Stephen King has always had a knack for tapping into the most basic of universal fears. From clowns to disease to, err, demonically possessed industrial laundry presses, King has built his reputation on finding the para in the normal. With IN THE TALL GRASS, the 2012 novella he wrote with his son Joe Hill, he found a way to eke fear out of…grass. Granted,it’s about the concept of literally getting lost in the weeds — of wandering into a vast expanse of green and never being able to get out. Who hasn’t looked at field of tall grass or corn and shuddered at the idea of not being able to wind your way out of there?
However, would you want to watch 90 minutes of people rushing around, frantically calling out each other’s names in increasing panic? Then I got the movie for you. IN THE TALL GRASS is a sluggishly repetitive adaptation of the King/Hill novella. It’s director is Vincenzo Natali, who once upon a time wrung claustrophobic high-concept horror out of being trapped in, well, a cube, in CUBE the 1998 indie debut that made his name. He can’t pull a similar trick here. Natali may have thought he was capturing the hysteria-inducing terror of getting irrevocably turned around in a maze of emerald monotony, but all he does is create the sheer terror of…a stroll in the park.
IN THE TALL GRASS might have worked as a short. It tells the tale of various travelers cutting their way through the Midwest who lured by plaintive, crying voices into a seemingly never ending field of grass — the only buildings that pockmark the land are a church right off the road, and a decrepit old bowling deep within the green — only to find that can’t make their way back out. Each person that went in, went to help someone calling out for them, and it soon becomes apparent that something isn’t right, that the field intends to keep them there, no matter the cost.
But how do you wring a tense and visceral feature length film out of such a premise? Natali’s answer is…you don’t. You don’t find anything that is tense or visceral or all that thrilling. Instead you create a gaseous and saggy disaster that cycles through the same scenes over and over: someone pulls up to the side of the road. They hear someone call out in distress. They enter the field and immediately get confused. Wash, rinse, repeat, yawn.
The field messes with time, and that results in a time loop that just serves to further the draggy, exhausting monotony of the whole enterprise. Patrick Wilson shows up to sink his teeth into the role of Russ, a chummy used car salesman family guy who becomes the most affected by the field’s energies, and his feral Jack Torrance-a-like performance is the only thing that adds an iota of energy to the banality. Worse still is the film’s bad CGI and the strange and off-putting pro-life message-mongering. You read that right: IN THE TALL GRASS is a horror movie about a killer grass field that’s really a treatise on why you should keep your unborn baby alive and keep your family together. IN THE TALL GRASS is already bad enough to try your patience; it doesn’t need to leave you with a bad taste in your mouth as well.
IN THE TALL GRASS is a Netflix original (and looks it) and it’s not the only new film from the streaming giant to cripple a once talented filmmaker at Fantastic Fest. Jim Mickle once made taut, grim thrillers like COLD IN JULY, STAKE LAND and WE ARE WHAT WE ARE, but with IN THE SHADOW OF THE MOON he’s made a gaseous, bloated and wobbly cop thriller that plays like the worst SEVEN ripoffs the ‘90s could provide.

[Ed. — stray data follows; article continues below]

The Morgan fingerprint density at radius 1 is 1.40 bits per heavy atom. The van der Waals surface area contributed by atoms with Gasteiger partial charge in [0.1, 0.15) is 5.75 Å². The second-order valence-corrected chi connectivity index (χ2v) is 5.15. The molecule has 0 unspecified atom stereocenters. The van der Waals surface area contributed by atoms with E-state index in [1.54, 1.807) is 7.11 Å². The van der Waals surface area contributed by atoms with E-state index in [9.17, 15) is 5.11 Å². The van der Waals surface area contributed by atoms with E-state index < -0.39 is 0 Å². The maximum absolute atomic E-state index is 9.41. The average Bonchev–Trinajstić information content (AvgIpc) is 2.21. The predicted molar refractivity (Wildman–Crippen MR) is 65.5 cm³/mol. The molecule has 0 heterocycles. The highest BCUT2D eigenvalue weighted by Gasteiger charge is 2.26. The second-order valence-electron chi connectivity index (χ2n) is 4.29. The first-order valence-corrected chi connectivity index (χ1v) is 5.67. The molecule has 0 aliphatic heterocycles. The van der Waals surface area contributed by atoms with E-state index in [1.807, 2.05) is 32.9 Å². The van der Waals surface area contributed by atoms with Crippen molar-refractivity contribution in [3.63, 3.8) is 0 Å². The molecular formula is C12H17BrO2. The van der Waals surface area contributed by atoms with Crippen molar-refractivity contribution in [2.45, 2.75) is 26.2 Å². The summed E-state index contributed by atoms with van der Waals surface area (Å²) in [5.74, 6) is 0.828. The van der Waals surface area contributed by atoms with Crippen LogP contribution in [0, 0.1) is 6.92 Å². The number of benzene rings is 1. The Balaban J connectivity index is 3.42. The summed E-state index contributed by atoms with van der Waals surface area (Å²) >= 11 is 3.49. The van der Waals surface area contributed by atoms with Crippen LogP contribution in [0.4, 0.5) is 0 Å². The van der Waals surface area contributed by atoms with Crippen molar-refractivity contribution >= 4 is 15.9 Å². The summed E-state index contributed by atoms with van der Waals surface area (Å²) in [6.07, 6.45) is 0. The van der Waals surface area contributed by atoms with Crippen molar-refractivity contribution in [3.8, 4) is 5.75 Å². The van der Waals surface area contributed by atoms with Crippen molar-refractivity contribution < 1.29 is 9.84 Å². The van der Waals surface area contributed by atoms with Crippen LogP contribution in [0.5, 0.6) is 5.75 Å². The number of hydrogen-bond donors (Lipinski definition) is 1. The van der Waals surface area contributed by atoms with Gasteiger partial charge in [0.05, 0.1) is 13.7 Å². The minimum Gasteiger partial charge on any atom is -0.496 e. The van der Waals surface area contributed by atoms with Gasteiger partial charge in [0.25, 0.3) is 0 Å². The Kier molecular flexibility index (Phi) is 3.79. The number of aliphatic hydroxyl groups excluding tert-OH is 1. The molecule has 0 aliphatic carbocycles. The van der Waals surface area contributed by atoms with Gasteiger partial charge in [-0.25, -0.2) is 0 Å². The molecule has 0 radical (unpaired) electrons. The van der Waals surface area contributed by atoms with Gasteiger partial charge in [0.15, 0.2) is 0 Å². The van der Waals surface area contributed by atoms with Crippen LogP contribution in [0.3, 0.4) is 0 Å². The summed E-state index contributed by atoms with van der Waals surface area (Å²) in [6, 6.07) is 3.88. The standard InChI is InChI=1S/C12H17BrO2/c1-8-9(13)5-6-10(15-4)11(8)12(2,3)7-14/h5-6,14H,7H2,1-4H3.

“What if a bored David Fincher decided to make his own TERMINATOR?” seems to be the operating principle of this logy sci fi noir in which time travel and police procedural collide to lackluster effect. In 1988, three people die, all seemingly at the same time, their brains literally pooling out of their heads in grisly fashion. Each has three puncture wounds on their necks, and the sole witness describes the perpetrator as a black woman in a blue hoodie. Thomas Lockhart (Boyd Holbrook) is an ambitious beat cop — he wants to become a detective — who catches the trail of the killer (Cleopatra Coleman) and pursues her into the subway, accidentally killing her.
Nine years later, Lockhart has been promoted to detective, and there are protests erupting around Philadelphia as the anniversary of the mystery killer’s death approaches, and locals demand an answer on her identity, blaming racist malfeasance on her death. It’s a misguided attempt to ground the film in a topical reality, but it’s so sketchy and barely thought out it comes across more as an exploitative attempt to give a lackluster thriller some depth.
In 1997, deaths begin again, seemingly echoing those of 1988, and while his superiors think it’s just an obsessive copycat attempting to restart the killer’s original rampage, Lockhart begins to think that the woman he once killed is back. Spoiler alert: he’s right.
IN THE SHADOW OF THE MOON is a lifeless, depressing turd. It slogs along without any interesting action, anything interesting to say thematically or any interesting character beats for its actors to latch onto. There’s a late in the game stab at contemporary relevance, but it’s obvious, hamfisted and tacked on. As you watch IN THE SHADOW OF THE MOON, you see that it has no momentum, no drive — it just plods along. What happened to Mickle, the crafty genre stylist who once made tight, captivating dramas of moral grayness? The answer is, like Natali, he got subsumed by the Netflix machine.
Tags: Boyd Holbrook, Cleopatra Coleman, Fantastic Fest, Fantastic Fest 2019, In The Shadow of the Moon, In The Tall Grass, Jim Mickle, Joe Hill, Michael C. Hall, Netflix, Patrick Wilson, Stephen King, Vincenzo Natali